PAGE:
Breast Cancer Awareness Month

Memorial Hospital President Art Mathisen is surrounded by staffers standing in the shape of a ribbon in honor of Breast Cancer Awareness Month. (COURTESY PHOTO)

To acknowledge Breast Cancer Awareness Month, The Conway Daily Sun is printing occasional stories related to breast cancer, including survivors’ own stories.

Breast cancer is the most common cancer diagnosed among American women after skin cancer. The fact is that nearly one in eight women will be diagnosed with breast cancer at some time during their lives.

Per the 2019 American Cancer Society Facts & Figures, an estimated 8,610 new cancer cases will occur in New Hampshire, and 1,330 female breast cases — up 530 total cases but down 30 breast cases from those estimated in 2018.

While the chance of a woman having invasive breast cancer during her life is about one in eight, according to, the chance of dying from breast cancer is much less, and breast cancer death rates have been going down.

“This is mostly the result of finding the cancer earlier and better treatment options,” says Dr. Marni Madnick of Women’s Health at Memorial Hospital in North Conway.

“But we’d like to provide screening mammograms for even more women so we can add more people’s names to the list of survivors,” she said.

Across the United States, 60 percent of women over 40 and older had a mammogram in the past two years.

Messages of screening are still important. Women are busy. For some, balancing work and family life is a struggle, and finding the time to get a screening mammogram may be challenging.

Memorial Hospital recommends women discuss screening options with their primary care or women’s health-care providers. “

During the month of October, we promote awareness for screening and ways to stay healthy to control and prevent breast cancer risks,” Madnick said.

Mammograms are capable of detecting signs of breast abnormalities before symptoms occur, so it continues to be imperative that women are screened regularly to reduce their risks.

Recommendations for women, who are at average risk, are to:

• Practice self-exams to maintain breast self-awareness.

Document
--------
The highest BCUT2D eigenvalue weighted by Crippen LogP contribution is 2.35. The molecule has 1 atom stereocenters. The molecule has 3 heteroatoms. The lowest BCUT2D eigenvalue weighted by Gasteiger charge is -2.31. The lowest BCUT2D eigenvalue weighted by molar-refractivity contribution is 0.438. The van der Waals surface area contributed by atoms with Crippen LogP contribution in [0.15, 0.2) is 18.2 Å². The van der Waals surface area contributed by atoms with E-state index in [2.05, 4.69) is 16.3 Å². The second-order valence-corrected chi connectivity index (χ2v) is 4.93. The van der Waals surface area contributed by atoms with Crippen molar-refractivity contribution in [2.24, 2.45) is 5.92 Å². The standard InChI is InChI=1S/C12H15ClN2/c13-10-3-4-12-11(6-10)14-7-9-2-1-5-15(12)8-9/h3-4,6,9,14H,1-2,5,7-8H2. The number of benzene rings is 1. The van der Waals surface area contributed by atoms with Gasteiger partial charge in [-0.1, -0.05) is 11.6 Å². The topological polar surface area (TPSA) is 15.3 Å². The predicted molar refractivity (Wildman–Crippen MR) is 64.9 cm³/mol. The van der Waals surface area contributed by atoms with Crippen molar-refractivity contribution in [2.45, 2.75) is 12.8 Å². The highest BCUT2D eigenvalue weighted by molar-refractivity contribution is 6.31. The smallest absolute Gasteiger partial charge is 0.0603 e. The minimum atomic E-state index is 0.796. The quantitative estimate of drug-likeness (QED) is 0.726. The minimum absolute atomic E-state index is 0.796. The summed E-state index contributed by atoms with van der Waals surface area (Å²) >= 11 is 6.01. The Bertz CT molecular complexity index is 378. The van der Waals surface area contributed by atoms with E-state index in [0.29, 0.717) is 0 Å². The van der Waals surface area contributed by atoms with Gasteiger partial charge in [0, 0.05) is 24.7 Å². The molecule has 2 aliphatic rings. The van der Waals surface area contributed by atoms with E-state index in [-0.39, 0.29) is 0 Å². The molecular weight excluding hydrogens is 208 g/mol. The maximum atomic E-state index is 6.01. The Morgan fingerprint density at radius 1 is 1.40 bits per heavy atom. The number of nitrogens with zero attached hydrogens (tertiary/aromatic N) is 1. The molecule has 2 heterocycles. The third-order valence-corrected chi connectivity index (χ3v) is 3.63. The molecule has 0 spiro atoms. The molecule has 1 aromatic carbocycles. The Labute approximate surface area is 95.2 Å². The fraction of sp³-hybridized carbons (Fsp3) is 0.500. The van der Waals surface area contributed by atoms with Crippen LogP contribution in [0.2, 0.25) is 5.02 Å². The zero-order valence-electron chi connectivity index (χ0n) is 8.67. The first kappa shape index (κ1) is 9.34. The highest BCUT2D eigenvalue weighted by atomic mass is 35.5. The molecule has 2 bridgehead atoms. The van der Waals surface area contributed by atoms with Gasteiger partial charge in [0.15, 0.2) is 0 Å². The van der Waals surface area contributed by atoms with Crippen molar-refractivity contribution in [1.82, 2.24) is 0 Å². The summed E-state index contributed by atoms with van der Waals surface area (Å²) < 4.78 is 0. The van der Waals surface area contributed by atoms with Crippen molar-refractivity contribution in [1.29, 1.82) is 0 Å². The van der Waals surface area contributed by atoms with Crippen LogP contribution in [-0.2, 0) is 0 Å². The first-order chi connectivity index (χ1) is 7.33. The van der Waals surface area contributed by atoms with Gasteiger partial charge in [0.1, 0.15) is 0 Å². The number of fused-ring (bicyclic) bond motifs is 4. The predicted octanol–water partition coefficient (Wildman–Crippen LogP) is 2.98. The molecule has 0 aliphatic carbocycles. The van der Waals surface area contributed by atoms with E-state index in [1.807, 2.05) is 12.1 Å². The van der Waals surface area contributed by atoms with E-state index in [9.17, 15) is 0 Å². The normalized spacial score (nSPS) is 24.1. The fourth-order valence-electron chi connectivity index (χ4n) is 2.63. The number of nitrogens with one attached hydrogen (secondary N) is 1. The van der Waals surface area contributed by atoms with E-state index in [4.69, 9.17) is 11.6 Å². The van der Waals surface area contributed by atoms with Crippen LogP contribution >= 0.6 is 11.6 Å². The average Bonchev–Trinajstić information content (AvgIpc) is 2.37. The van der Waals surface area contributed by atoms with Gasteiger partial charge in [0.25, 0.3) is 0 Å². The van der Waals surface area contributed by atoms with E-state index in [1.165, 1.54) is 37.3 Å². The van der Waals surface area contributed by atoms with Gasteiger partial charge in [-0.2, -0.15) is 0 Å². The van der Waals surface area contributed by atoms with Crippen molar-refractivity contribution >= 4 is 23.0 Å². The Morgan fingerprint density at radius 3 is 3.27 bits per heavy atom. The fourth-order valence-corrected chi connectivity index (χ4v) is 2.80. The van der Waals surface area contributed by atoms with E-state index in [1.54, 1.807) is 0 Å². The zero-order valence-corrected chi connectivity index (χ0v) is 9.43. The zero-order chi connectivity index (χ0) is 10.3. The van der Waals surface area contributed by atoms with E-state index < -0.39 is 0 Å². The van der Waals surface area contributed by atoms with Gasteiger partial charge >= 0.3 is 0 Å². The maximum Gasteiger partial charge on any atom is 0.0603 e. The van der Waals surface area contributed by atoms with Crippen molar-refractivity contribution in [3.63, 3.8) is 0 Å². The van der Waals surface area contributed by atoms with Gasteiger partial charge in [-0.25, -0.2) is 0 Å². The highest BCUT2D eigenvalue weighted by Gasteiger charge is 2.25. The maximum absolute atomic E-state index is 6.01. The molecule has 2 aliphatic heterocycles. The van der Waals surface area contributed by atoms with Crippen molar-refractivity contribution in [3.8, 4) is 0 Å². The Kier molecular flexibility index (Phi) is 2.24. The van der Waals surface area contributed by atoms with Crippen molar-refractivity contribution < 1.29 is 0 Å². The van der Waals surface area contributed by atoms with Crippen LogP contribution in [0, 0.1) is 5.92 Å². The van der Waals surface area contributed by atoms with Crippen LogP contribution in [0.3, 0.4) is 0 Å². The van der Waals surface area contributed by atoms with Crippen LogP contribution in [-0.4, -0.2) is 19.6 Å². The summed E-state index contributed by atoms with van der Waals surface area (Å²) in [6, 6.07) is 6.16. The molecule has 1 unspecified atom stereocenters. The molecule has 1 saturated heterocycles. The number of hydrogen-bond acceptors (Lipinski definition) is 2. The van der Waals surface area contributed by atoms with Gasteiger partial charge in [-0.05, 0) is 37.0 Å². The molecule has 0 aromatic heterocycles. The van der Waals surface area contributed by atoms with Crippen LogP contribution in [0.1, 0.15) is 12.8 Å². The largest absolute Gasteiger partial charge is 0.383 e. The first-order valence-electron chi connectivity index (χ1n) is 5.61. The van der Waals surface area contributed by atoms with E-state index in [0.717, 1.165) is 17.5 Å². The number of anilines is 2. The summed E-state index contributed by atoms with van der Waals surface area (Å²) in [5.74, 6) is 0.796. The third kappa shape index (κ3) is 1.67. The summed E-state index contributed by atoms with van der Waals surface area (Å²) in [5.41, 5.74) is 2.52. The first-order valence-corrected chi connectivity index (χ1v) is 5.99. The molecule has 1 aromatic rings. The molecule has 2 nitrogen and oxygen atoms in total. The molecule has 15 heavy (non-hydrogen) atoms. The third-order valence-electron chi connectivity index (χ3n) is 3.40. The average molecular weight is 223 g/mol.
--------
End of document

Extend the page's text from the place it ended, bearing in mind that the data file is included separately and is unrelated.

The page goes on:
• Consider annual clinical breast exam with primary care or women’s health-care provider.

• Receive routine screening mammograms. At age 40, discuss screening options with provider, and be prepared to share questions and family history.

For screening purposes, a woman is considered to be at average risk if she doesn’t have a personal history of breast cancer, a strong family history of breast cancer or a genetic mutation known to increase risk of breast cancer and has not had chest radiation therapy before the age of 30.

Mammography services at Memorial Hospital are administered within the Radiology Department, under the management of Radiologic Technologist Sherry Cormier and Radiologist Dr. John Kustan with over 35 years of experience reading mammograms.

The department has three mammographers with over 80 years’ experience combined.

The New Hampshire's Breast and Cervical Cancer Program provides free breast cancer screenings to women age 21-64 who have no health insurance or have insurance that does not pay for screening tests and with family incomes at or below 250 percent of the Federal Poverty Level.

Income guidelines are updated each year in February.

The screenings are offered at Memorial Hospital and many other health care sites, including hospitals and physician offices.

Memorial Hospital uses a completely digital imaging platform, so it is possible to share images immediately with providers.

The hospital is also a Softer Mammogram Provider. MammoPad breast cushions are soft foam pads that can help relieve the discomfort many women feel during a mammogram. The cushion is placed on the surface of the image detector, providing a softer, more comfortable mammogram.

Since MammoPad breast cushions provide a warmer, softer and more comfortable mammogram, women are generally more relaxed during the exam. This enables the technologist to get more breast tissue in the image, enabling a more comprehensive image with confident results.

State-of-the-art Hologic Selenia Dimensions 3-D imaging equipment was added three years ago. Hologic was the first company approved by the FDA in 3-D mammography, and it's the only mammogram FDA approved as superior for women with dense breasts, says Kendra Griffin, Multi Modality Technician at Memorial Hospital.

According to Griffin, 3-D mammography detects 20-65 percent more invasive breast cancers, can reduce callbacks by up to 40 percent and is a superior exam to a conventional 2-D without significant increase in radiation dose.”

Memorial Hospital is part of MaineHealth, New England’s largest integrated health system, and the MaineHealth Cancer Care Network supported by The Harold Alfond Foundation. This ensures that when needed, patients with more complex cancer diagnoses have access to expert advanced cancer treatment and specialists.

To schedule an appointment with a provider to discuss breast health care, contact your provider at Memorial Hospital, (603) 356-5461.

If you would like to submit a personal story related to how breast cancer has affected you or a family member, please email to or

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